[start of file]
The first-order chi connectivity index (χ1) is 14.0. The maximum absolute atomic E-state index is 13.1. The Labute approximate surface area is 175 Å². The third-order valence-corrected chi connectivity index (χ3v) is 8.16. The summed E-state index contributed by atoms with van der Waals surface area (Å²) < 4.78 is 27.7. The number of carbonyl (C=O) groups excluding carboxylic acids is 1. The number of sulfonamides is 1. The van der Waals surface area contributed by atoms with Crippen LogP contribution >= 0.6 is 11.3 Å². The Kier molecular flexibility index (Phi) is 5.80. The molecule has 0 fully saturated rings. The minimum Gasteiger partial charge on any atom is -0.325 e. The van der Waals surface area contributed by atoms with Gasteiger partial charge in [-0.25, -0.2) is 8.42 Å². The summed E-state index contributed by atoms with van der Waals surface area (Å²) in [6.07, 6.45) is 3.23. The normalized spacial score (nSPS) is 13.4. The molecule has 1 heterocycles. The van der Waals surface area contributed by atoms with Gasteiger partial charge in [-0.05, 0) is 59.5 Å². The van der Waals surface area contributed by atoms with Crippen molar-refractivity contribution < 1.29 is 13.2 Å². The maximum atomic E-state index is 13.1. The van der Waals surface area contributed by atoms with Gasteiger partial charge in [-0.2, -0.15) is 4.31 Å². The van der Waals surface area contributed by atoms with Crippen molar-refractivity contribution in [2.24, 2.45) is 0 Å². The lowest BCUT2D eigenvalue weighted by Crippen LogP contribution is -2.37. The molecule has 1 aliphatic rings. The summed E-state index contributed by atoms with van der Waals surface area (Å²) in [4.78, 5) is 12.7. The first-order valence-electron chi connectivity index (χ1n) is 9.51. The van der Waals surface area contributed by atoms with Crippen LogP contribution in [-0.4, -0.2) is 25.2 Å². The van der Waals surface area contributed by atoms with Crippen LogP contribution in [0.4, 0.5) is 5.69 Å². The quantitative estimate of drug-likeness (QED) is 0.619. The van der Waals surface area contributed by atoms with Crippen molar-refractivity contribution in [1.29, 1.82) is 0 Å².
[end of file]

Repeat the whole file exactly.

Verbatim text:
The first-order chi connectivity index (χ1) is 14.0. The maximum absolute atomic E-state index is 13.1. The Labute approximate surface area is 175 Å². The third-order valence-corrected chi connectivity index (χ3v) is 8.16. The summed E-state index contributed by atoms with van der Waals surface area (Å²) < 4.78 is 27.7. The number of carbonyl (C=O) groups excluding carboxylic acids is 1. The number of sulfonamides is 1. The van der Waals surface area contributed by atoms with Crippen LogP contribution >= 0.6 is 11.3 Å². The Kier molecular flexibility index (Phi) is 5.80. The molecule has 0 fully saturated rings. The minimum Gasteiger partial charge on any atom is -0.325 e. The van der Waals surface area contributed by atoms with Gasteiger partial charge in [-0.25, -0.2) is 8.42 Å². The summed E-state index contributed by atoms with van der Waals surface area (Å²) in [6.07, 6.45) is 3.23. The normalized spacial score (nSPS) is 13.4. The molecule has 1 heterocycles. The van der Waals surface area contributed by atoms with Gasteiger partial charge in [-0.05, 0) is 59.5 Å². The van der Waals surface area contributed by atoms with Crippen molar-refractivity contribution < 1.29 is 13.2 Å². The maximum atomic E-state index is 13.1. The van der Waals surface area contributed by atoms with Gasteiger partial charge in [-0.2, -0.15) is 4.31 Å². The van der Waals surface area contributed by atoms with Crippen molar-refractivity contribution in [2.24, 2.45) is 0 Å². The lowest BCUT2D eigenvalue weighted by Crippen LogP contribution is -2.37. The molecule has 1 aliphatic rings. The summed E-state index contributed by atoms with van der Waals surface area (Å²) in [4.78, 5) is 12.7. The first-order valence-electron chi connectivity index (χ1n) is 9.51. The van der Waals surface area contributed by atoms with Crippen LogP contribution in [-0.4, -0.2) is 25.2 Å². The van der Waals surface area contributed by atoms with Crippen LogP contribution in [0.4, 0.5) is 5.69 Å². The quantitative estimate of drug-likeness (QED) is 0.619. The van der Waals surface area contributed by atoms with Crippen molar-refractivity contribution in [1.29, 1.82) is 0 Å².